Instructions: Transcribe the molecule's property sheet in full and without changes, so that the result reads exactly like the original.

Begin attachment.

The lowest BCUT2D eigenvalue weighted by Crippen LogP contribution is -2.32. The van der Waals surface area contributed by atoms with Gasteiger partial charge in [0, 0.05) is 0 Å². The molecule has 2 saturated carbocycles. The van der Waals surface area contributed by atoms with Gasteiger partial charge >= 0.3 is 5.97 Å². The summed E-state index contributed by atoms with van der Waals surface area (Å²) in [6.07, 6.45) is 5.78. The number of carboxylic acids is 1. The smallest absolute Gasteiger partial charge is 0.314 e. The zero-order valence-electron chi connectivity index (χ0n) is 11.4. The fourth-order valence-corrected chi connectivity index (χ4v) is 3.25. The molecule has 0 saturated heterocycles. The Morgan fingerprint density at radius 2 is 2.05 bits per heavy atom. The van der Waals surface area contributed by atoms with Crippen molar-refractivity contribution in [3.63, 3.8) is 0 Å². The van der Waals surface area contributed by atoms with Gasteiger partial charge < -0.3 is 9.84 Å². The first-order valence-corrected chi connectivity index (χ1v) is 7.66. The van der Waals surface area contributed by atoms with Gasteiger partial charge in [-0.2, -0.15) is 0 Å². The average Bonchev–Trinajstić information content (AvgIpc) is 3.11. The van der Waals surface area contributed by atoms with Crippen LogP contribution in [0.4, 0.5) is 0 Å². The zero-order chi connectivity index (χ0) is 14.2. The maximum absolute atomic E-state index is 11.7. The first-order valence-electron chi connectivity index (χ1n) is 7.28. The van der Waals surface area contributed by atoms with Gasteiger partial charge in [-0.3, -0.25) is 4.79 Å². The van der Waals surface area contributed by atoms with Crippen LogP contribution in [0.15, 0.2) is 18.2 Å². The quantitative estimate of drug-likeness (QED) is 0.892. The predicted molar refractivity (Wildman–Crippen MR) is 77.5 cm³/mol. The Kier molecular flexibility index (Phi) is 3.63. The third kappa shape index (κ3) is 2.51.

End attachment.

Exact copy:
The lowest BCUT2D eigenvalue weighted by Crippen LogP contribution is -2.32. The van der Waals surface area contributed by atoms with Gasteiger partial charge in [0, 0.05) is 0 Å². The molecule has 2 saturated carbocycles. The van der Waals surface area contributed by atoms with Gasteiger partial charge >= 0.3 is 5.97 Å². The summed E-state index contributed by atoms with van der Waals surface area (Å²) in [6.07, 6.45) is 5.78. The number of carboxylic acids is 1. The smallest absolute Gasteiger partial charge is 0.314 e. The zero-order valence-electron chi connectivity index (χ0n) is 11.4. The fourth-order valence-corrected chi connectivity index (χ4v) is 3.25. The molecule has 0 saturated heterocycles. The Morgan fingerprint density at radius 2 is 2.05 bits per heavy atom. The van der Waals surface area contributed by atoms with Crippen molar-refractivity contribution in [3.63, 3.8) is 0 Å². The van der Waals surface area contributed by atoms with Gasteiger partial charge < -0.3 is 9.84 Å². The first-order valence-corrected chi connectivity index (χ1v) is 7.66. The van der Waals surface area contributed by atoms with Gasteiger partial charge in [-0.2, -0.15) is 0 Å². The average Bonchev–Trinajstić information content (AvgIpc) is 3.11. The van der Waals surface area contributed by atoms with Crippen LogP contribution in [0.4, 0.5) is 0 Å². The zero-order chi connectivity index (χ0) is 14.2. The maximum absolute atomic E-state index is 11.7. The first-order valence-electron chi connectivity index (χ1n) is 7.28. The van der Waals surface area contributed by atoms with Gasteiger partial charge in [-0.3, -0.25) is 4.79 Å². The van der Waals surface area contributed by atoms with Crippen LogP contribution in [0.15, 0.2) is 18.2 Å². The quantitative estimate of drug-likeness (QED) is 0.892. The predicted molar refractivity (Wildman–Crippen MR) is 77.5 cm³/mol. The Kier molecular flexibility index (Phi) is 3.63. The third kappa shape index (κ3) is 2.51.